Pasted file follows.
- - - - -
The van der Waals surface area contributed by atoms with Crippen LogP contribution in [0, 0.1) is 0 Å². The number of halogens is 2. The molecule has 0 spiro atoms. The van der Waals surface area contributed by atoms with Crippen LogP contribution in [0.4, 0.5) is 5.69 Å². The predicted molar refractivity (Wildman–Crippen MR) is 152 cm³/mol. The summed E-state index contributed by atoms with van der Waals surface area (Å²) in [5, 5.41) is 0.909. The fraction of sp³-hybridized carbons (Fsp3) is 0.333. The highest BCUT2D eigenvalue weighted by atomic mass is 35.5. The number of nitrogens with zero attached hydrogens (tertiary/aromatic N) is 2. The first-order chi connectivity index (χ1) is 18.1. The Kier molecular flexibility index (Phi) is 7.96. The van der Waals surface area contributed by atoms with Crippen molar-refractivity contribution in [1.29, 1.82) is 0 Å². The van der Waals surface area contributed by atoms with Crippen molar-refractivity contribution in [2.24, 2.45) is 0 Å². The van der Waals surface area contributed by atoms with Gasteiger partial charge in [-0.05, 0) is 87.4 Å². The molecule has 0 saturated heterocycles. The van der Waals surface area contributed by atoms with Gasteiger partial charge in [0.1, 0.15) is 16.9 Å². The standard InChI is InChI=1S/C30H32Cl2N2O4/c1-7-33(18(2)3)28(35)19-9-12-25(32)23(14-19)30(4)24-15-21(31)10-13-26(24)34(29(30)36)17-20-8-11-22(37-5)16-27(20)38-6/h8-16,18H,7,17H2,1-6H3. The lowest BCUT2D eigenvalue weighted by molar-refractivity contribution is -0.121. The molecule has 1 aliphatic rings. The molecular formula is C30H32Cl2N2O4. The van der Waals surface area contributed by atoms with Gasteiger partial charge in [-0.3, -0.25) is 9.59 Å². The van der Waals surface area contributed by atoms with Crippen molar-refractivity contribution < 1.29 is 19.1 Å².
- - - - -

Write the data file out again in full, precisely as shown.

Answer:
The van der Waals surface area contributed by atoms with Crippen LogP contribution in [0, 0.1) is 0 Å². The number of halogens is 2. The molecule has 0 spiro atoms. The van der Waals surface area contributed by atoms with Crippen LogP contribution in [0.4, 0.5) is 5.69 Å². The predicted molar refractivity (Wildman–Crippen MR) is 152 cm³/mol. The summed E-state index contributed by atoms with van der Waals surface area (Å²) in [5, 5.41) is 0.909. The fraction of sp³-hybridized carbons (Fsp3) is 0.333. The highest BCUT2D eigenvalue weighted by atomic mass is 35.5. The number of nitrogens with zero attached hydrogens (tertiary/aromatic N) is 2. The first-order chi connectivity index (χ1) is 18.1. The Kier molecular flexibility index (Phi) is 7.96. The van der Waals surface area contributed by atoms with Crippen molar-refractivity contribution in [1.29, 1.82) is 0 Å². The van der Waals surface area contributed by atoms with Crippen molar-refractivity contribution in [2.24, 2.45) is 0 Å². The van der Waals surface area contributed by atoms with Gasteiger partial charge in [-0.05, 0) is 87.4 Å². The molecule has 0 saturated heterocycles. The van der Waals surface area contributed by atoms with Gasteiger partial charge in [0.1, 0.15) is 16.9 Å². The standard InChI is InChI=1S/C30H32Cl2N2O4/c1-7-33(18(2)3)28(35)19-9-12-25(32)23(14-19)30(4)24-15-21(31)10-13-26(24)34(29(30)36)17-20-8-11-22(37-5)16-27(20)38-6/h8-16,18H,7,17H2,1-6H3. The lowest BCUT2D eigenvalue weighted by molar-refractivity contribution is -0.121. The molecule has 1 aliphatic rings. The molecular formula is C30H32Cl2N2O4. The van der Waals surface area contributed by atoms with Gasteiger partial charge in [-0.3, -0.25) is 9.59 Å². The van der Waals surface area contributed by atoms with Crippen molar-refractivity contribution < 1.29 is 19.1 Å².